Each state varies in the specific benefits available. Generally in Idaho there are five types: (1) Medical, (2) Temporary disability, (3) Retraining, (4) Permanent disability, and (5) Death benefits. Medical benefits are to pay for the expense of medical treatment and rehabilitation. This benefit includes payment for hospitals, various types of physicians, therapy, prescriptions, tests, mileage if over 15 miles, and in serious cases, even home care. Temporary disability benefits provide income payments during the recovery period. The amount of payment is generally 67% of the worker's wage; however, there are maximums, minimums and other special rules. Retraining benefits may be available if a worker is unable to return to the former type of employment and there are not adequate alternatives available. This benefit pays a maximum of two years extended temporary disability, plus reasonable costs of retraining. Permanent disability benefits are paid if the worker suffers a permanent physical or, in limited cases, mental impairment after the period of recovery. Payment is based upon a rating of between 0 and 100 percent, and a set scale of benefit payments depending on the rating. Physicians give a medical impairment rating, but the disability rating may be more, depending upon how the physical impairment affects the ability to be gainfully employed. Factors such as age, education, skill levels, and other circumstances are considered. Permanent disability benefits may last from a few weeks to several years depending on the severity. Serious cases involving total disability pay a lifetime benefit. Death benefits are income payments made to a surviving spouse, minor children or certain other dependants. They last a maximum of 500 weeks (9 1/2 years). Remarriage may affect the benefits. A funeral allowance is also provided.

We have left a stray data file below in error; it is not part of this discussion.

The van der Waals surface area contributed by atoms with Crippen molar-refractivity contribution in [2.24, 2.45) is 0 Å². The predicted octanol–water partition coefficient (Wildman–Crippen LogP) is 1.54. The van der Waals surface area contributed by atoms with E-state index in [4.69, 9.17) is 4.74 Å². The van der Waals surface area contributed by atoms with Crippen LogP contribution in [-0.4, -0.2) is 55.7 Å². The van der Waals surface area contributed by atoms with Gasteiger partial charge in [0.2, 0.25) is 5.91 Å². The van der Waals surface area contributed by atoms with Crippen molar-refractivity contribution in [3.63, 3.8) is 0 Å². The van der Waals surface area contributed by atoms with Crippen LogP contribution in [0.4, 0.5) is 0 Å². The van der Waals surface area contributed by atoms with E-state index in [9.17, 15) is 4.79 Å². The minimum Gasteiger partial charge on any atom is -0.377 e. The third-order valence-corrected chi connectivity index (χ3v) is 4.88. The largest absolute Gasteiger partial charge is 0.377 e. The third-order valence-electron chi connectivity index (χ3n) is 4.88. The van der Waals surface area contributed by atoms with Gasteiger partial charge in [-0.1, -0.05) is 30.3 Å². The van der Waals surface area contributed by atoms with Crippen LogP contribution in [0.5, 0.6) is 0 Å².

Although workers' compensation is a no-fault system, there are many issues over which employers and their insurance companies dispute claims. Some of those issues are: (1) Did you give notice and file your claim within the proper time period? (2) Were you an independent contractor rather than an employee? (This issue frequently arises in the construction or trucking industries) (3) Were you hurt somewhere else, and not on the job? (4) Was your injury or disease a pre-existing condition not caused by employment? (5) Are you are as disabled as you feel that you are? There is also one area of fault that can be a reason for limitation of benefts -- That is if the injury is shown to be substantially caused by intoxication. These and other issues are often technical, and should be evaluated with the assistance of legal counsel.